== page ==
TypeScript Week

22 Jul 2014 | By Alex Young | Tags typescript languages microsoft

This week on DailyJS every post is about TypeScript! The first post introduces the language, and the growing TypeScript community.

TypeScript might not be as popular as CoffeeScript, but it seems to be catching on with a highly productive niche of developers that are building interesting open source projects. TypeScript is very much of the new school of Microsoft developers: it embraces Node, open standards, open source, while building on interesting influences from Microsoft Research and .NET.

If you’re excited by technologies like C# 5.0’s asynchronous support and ReactiveUI, then TypeScript will help you to be more productive with JavaScript. There’s even Visual Studio support! If you’re from a JavaScript client-side or server-side background, however, then it might be harder to appreciate why TypeScript is interesting.

The first thing to consider is that TypeScript adopts ideas from ECMAScript 6, while compiling down to ES3. This includes features like classes, modules, and a succinct lambda syntax:

var deck = {
  suits: ["hearts", "spades", "clubs", "diamonds"],
  cards: Array(52),
  createCardPicker: function() {
    return () => {
      var pickedCard = Math.floor(Math.random() * 52);
      var pickedSuit = Math.floor(pickedCard / 13);
      return { suit: this.suits[pickedSuit], card: pickedCard % 13 };
    }
  }
}

In this example, the lambda is introduced with () =>. This should be familiar to C# developers, but for the rest of us it feels quite new. There’s a subtle difference to using function() {}, however – lambdas capture this in a more intuitive way than standard JavaScript. In this example, this.suits is possible because the lambda binds to the containing object rather than window.

TypeScript allows you to write classes with the class keyword and inherit with the extends keyword. There’s more, though: generics are supported. Again, the syntax looks like C#, using angle brackets to denote the generic type parameter:

class GenericNumber<T> {
  zeroValue: T;
  add: (x: T, y: T) => T;
}

var myGenericNumber = new GenericNumber<number>();
myGenericNumber.zeroValue = 0;
myGenericNumber.add = function(x, y) { return x + y; };

C# is statically typed, which means… I’m not really qualified to go into a discussion about type systems, so here’s a quote from MSDN:

C# is a strongly-typed language. Every variable and constant has a type, as does every expression that evaluates to a value. Every method signature specifies a type for each input parameter and for the return value. The .NET Framework class library defines a set of built-in numeric types as well as more complex types that represent a wide variety of logical constructs, such as the file system, network connections, collections and arrays of objects, and dates. A typical C# program uses types from the class library as well as user-defined types that model the concepts that are specific to the program’s problem domain.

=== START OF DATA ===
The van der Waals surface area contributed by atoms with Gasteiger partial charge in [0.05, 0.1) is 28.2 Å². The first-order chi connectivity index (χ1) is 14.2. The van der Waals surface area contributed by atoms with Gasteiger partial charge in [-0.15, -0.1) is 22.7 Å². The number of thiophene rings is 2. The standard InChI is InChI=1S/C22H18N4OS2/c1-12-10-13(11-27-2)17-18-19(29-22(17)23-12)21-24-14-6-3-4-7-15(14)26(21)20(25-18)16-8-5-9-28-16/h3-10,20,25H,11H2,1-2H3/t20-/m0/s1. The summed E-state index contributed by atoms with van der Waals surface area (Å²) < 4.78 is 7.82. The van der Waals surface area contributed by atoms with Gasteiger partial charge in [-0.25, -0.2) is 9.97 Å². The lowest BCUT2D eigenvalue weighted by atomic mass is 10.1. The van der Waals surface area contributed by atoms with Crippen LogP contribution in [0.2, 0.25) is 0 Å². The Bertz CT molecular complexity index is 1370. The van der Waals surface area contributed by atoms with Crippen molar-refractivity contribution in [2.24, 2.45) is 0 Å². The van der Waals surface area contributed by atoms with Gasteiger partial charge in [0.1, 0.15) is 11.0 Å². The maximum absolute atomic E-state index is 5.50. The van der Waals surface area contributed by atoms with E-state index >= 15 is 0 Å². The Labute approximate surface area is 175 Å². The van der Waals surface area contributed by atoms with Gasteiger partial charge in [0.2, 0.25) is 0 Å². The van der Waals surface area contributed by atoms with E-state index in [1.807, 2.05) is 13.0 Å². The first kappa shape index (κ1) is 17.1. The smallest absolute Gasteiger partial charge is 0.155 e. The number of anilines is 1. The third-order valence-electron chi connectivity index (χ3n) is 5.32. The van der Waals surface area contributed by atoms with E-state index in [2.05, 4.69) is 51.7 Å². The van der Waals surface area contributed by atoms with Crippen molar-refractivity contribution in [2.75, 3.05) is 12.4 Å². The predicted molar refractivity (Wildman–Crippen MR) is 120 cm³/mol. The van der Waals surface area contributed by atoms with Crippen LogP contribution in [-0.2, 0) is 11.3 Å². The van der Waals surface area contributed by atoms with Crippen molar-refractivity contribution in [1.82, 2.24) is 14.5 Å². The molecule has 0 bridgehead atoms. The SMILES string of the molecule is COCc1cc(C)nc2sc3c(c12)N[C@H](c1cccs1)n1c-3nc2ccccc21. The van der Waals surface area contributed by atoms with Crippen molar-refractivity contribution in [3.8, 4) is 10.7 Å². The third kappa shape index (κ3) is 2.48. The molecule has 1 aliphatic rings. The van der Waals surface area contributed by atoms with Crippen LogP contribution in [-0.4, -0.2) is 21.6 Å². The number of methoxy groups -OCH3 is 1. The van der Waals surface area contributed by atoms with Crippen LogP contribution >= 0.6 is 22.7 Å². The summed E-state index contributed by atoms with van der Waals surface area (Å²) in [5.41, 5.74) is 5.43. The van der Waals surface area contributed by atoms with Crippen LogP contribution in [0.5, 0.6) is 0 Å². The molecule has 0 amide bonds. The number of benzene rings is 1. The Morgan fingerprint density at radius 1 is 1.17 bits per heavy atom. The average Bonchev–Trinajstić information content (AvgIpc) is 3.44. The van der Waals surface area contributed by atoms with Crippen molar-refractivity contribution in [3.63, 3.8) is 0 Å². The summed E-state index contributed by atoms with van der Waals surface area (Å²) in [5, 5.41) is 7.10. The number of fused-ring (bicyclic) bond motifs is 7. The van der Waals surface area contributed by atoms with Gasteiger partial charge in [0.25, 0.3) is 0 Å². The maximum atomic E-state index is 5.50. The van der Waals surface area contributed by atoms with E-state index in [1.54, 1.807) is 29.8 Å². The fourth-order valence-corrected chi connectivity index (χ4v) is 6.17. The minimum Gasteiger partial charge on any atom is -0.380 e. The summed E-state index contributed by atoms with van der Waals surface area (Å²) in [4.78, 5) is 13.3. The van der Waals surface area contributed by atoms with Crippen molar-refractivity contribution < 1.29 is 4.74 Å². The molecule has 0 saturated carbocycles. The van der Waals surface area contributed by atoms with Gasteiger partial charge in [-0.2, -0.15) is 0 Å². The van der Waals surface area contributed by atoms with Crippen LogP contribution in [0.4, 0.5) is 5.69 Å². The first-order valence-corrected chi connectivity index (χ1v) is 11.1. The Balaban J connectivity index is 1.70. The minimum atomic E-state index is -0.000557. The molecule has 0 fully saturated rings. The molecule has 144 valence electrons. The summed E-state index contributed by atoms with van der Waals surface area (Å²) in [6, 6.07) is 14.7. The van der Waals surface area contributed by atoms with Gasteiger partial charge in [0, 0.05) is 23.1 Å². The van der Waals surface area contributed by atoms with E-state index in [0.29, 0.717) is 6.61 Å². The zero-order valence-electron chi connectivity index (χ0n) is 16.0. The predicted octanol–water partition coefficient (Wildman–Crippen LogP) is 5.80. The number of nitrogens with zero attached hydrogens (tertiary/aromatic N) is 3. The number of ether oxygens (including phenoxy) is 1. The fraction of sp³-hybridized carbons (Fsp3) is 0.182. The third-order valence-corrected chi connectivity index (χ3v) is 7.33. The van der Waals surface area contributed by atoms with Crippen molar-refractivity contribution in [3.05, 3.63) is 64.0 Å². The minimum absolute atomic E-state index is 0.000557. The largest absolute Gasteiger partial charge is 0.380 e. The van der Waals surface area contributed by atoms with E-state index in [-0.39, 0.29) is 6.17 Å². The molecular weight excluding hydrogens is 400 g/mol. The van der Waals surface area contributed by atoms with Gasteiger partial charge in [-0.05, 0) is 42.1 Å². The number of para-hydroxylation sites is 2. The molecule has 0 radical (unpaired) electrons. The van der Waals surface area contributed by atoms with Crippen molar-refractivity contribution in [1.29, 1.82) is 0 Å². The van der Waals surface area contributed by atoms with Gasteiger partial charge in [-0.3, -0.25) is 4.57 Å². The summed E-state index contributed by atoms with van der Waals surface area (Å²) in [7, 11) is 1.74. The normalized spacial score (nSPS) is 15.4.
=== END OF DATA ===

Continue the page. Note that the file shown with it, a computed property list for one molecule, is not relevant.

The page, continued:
When working with C#, the IDE is able to infer a huge amount of information about your classes and methods. It scales up nicely on large projects, which means you can be productive despite the build/run cycle.

In fact, TypeScript was inspired by the need to develop tools for using JavaScript on large projects within Microsoft. That means to use TypeScript you’ll have to get used to thinking about types, but it has benefits for writing code that can be partially verified by a compiler, and adhere to contracts (defined by “interfaces”).

To interoperate with JavaScript libraries, TypeScript supports hybrid types. You can even write your own declaration files that tell the TypeScript compiler how to handle a JavaScript library.

With classes, modules, lambdas, and type hints, you might be wondering how TypeScript will fit in with the future of JavaScript now that we know some of these things are coming to ES6. Apparently Microsoft have stated that TypeScript will be adapted as JavaScript changes. I don’t know what kind of backwards incompatibilities this might cause, so it’ll be interesting to see how they handle updates to the language specification.

I’ve seen a lot of negative press about Windows 8 and Microsoft’s mobile efforts, but if you’re completely outside of the Microsoft ecosystem then I think you should learn more about TypeScript. Microsoft have contributed to Node, and the adoption of asynchronous and reactive programming in C# has transformed how people write software for Microsoft’s platforms. The developer tools, languages, and libraries are worth learning about and may help you to write better JavaScript in general. Don’t write them off just because it’s fashionable to complain about Modern UI!

If you’re still confused about TypeScript, get started on the Wikipedia page. It introduces some history behind the language. For more about the language, see the language spec. You can also find tutorials on typescriptlang.org, and I found the handbook useful for mentally mapping between JavaScript, C#, and TypeScript.


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